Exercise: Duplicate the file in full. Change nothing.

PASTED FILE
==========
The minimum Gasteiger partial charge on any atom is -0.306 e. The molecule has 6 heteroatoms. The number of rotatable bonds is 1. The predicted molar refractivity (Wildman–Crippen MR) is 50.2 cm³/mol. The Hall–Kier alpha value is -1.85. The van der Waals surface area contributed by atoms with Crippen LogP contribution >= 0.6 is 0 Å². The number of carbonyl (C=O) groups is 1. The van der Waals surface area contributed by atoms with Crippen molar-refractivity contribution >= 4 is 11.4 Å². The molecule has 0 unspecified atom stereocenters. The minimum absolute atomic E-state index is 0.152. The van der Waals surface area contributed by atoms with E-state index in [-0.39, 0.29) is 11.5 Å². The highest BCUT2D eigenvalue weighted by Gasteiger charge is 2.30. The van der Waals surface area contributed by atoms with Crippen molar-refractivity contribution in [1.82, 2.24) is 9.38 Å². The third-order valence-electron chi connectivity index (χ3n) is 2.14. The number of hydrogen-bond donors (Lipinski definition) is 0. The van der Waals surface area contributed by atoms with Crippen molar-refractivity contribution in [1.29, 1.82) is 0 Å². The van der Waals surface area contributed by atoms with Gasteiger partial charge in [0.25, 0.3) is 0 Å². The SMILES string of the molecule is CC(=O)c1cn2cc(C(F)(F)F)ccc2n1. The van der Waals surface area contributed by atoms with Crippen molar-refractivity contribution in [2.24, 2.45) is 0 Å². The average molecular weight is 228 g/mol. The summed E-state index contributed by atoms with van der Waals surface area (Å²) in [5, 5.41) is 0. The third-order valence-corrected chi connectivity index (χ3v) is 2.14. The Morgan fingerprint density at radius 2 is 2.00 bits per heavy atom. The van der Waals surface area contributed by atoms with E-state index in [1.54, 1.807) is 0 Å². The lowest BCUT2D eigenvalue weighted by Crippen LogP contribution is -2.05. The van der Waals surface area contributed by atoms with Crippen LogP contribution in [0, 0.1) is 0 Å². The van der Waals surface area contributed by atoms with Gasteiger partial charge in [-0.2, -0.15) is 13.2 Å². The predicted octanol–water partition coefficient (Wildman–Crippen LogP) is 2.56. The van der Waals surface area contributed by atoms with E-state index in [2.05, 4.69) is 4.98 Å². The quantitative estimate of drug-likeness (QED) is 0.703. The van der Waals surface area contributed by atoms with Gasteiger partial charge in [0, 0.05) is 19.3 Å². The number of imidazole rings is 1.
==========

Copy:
The minimum Gasteiger partial charge on any atom is -0.306 e. The molecule has 6 heteroatoms. The number of rotatable bonds is 1. The predicted molar refractivity (Wildman–Crippen MR) is 50.2 cm³/mol. The Hall–Kier alpha value is -1.85. The van der Waals surface area contributed by atoms with Crippen LogP contribution >= 0.6 is 0 Å². The number of carbonyl (C=O) groups is 1. The van der Waals surface area contributed by atoms with Crippen molar-refractivity contribution >= 4 is 11.4 Å². The molecule has 0 unspecified atom stereocenters. The minimum absolute atomic E-state index is 0.152. The van der Waals surface area contributed by atoms with E-state index in [-0.39, 0.29) is 11.5 Å². The highest BCUT2D eigenvalue weighted by Gasteiger charge is 2.30. The van der Waals surface area contributed by atoms with Crippen molar-refractivity contribution in [1.82, 2.24) is 9.38 Å². The third-order valence-electron chi connectivity index (χ3n) is 2.14. The number of hydrogen-bond donors (Lipinski definition) is 0. The van der Waals surface area contributed by atoms with Crippen molar-refractivity contribution in [1.29, 1.82) is 0 Å². The van der Waals surface area contributed by atoms with Gasteiger partial charge in [0.25, 0.3) is 0 Å². The SMILES string of the molecule is CC(=O)c1cn2cc(C(F)(F)F)ccc2n1. The van der Waals surface area contributed by atoms with Crippen molar-refractivity contribution in [2.24, 2.45) is 0 Å². The average molecular weight is 228 g/mol. The summed E-state index contributed by atoms with van der Waals surface area (Å²) in [5, 5.41) is 0. The third-order valence-corrected chi connectivity index (χ3v) is 2.14. The Morgan fingerprint density at radius 2 is 2.00 bits per heavy atom. The van der Waals surface area contributed by atoms with E-state index in [1.54, 1.807) is 0 Å². The lowest BCUT2D eigenvalue weighted by Crippen LogP contribution is -2.05. The van der Waals surface area contributed by atoms with Crippen LogP contribution in [0, 0.1) is 0 Å². The van der Waals surface area contributed by atoms with Gasteiger partial charge in [-0.2, -0.15) is 13.2 Å². The predicted octanol–water partition coefficient (Wildman–Crippen LogP) is 2.56. The van der Waals surface area contributed by atoms with E-state index in [2.05, 4.69) is 4.98 Å². The quantitative estimate of drug-likeness (QED) is 0.703. The van der Waals surface area contributed by atoms with Gasteiger partial charge in [0, 0.05) is 19.3 Å². The number of imidazole rings is 1.